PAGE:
I’ve been wearing cat eyes since I was a tween. I looked to Sophia Loren, Claudia Cardinale and Isabelle Adjani for beauty secrets—this image of Sophia set a new standard of intentionality and femininity for me as a young woman. I still hold a deep admiration for ‘60s Euro style, and now create my signature cat eye with Glossier Pro Tip liquid liner in Black. I’ll use a brush to apply Kevyn Aucoin’s Sensual Skin Enhancer in shade SX04 all over, followed by a few loving dabs of Beam Cloud Paint on my cheeks. Boy Brow in Brown finishes my daily look.
Once a week I slather my homemade sugar polish all over my body. I swear by it, and it’s just granulated sugar, good olive oil, and a splash of Dr. Bronner’s for lather. I prefer to use the Peppermint or Almond scent. I have several heads of hair and tend to shed, so next up is feeding my locks with Aveda Daily Moisturizing Oil. I dab any extra left on my hands over my lips. Then I blow dry my hair with a round brush and roll it up in a tight bun. If I sleep on it like that, I have big, smooth waves in the morning. No look is complete without a hit of Frédéric Malle’s Musc Ravageur and nails varnished in Essie Russian Roulette. Most people ask me about how I keep my nails so long. My advice is: eat organic seaweed! Nori, Wakame, Hijki… it’s all great for cell growth.
It’s important to take this pause for cultural recovery and renewal. Whatever the field, we’re all asking ourselves the same question: How do we go on from here? For those in the art world, that means really thinking about how we want to operate as both an artistic and civic space. I can already see galleries and museums using this pandemic as an opportunity to reimagine and reformat what wasn’t working before. If you’re a regular person spending more time at home, maybe it’s made you want to bring art in, even from unknown artists. If you have a little extra cash right now, you can support emerging artists through Art Students League’s virtual concours. Or try Artists for Humans, an activist project where artists donate work, and the proceeds go to COVID-related charities. It’s OK to mix fine art with craft and stop stratifying—just buy from someone you admire.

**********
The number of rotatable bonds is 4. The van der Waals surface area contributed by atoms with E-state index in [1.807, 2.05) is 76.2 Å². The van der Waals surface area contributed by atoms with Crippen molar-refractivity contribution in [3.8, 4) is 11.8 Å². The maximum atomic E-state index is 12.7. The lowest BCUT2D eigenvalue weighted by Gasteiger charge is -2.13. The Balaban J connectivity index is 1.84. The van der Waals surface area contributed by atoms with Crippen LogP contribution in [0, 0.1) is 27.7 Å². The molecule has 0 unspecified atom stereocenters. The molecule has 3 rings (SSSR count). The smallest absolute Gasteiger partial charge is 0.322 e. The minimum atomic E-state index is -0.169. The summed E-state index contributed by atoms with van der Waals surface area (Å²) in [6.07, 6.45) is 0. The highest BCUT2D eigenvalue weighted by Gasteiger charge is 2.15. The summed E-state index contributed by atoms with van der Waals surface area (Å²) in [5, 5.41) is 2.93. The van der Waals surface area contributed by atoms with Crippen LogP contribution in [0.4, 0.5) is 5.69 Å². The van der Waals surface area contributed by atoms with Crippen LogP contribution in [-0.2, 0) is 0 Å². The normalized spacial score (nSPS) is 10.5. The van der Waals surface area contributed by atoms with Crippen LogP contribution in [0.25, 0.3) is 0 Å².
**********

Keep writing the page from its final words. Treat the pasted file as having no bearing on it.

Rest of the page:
While I’ve been fortunate to handle some extraordinary artworks in my career, I’ve never been the type of curator who was particularly interested in just acquiring the most valuable or famous pieces for a show. I think it’s the responsibility of a curator, just as it is the artist, to create combinations that communicate or transport the viewer to the sublime. And I’m a compulsive curator! It’s not just art on our walls—it’s my vanity and even in the kitchen. I mean, can you seriously tell me that this almond-scented Italian glue is not an object worthy of adoration!? I’ll mix grocery herbs with flowers and create little floral arrangements on the floor and atop bookcases. I’m an avid cook and I’ve cooked every meal during COVID (as Sophia Loren said, “Everything you see I owe to spaghetti”), but there’s always got to be a really hardcore mise en place in the kitchen. Everything deserves a place—this inclusive belief system extends to everything I do.”
—as told to ITG
Photos via the author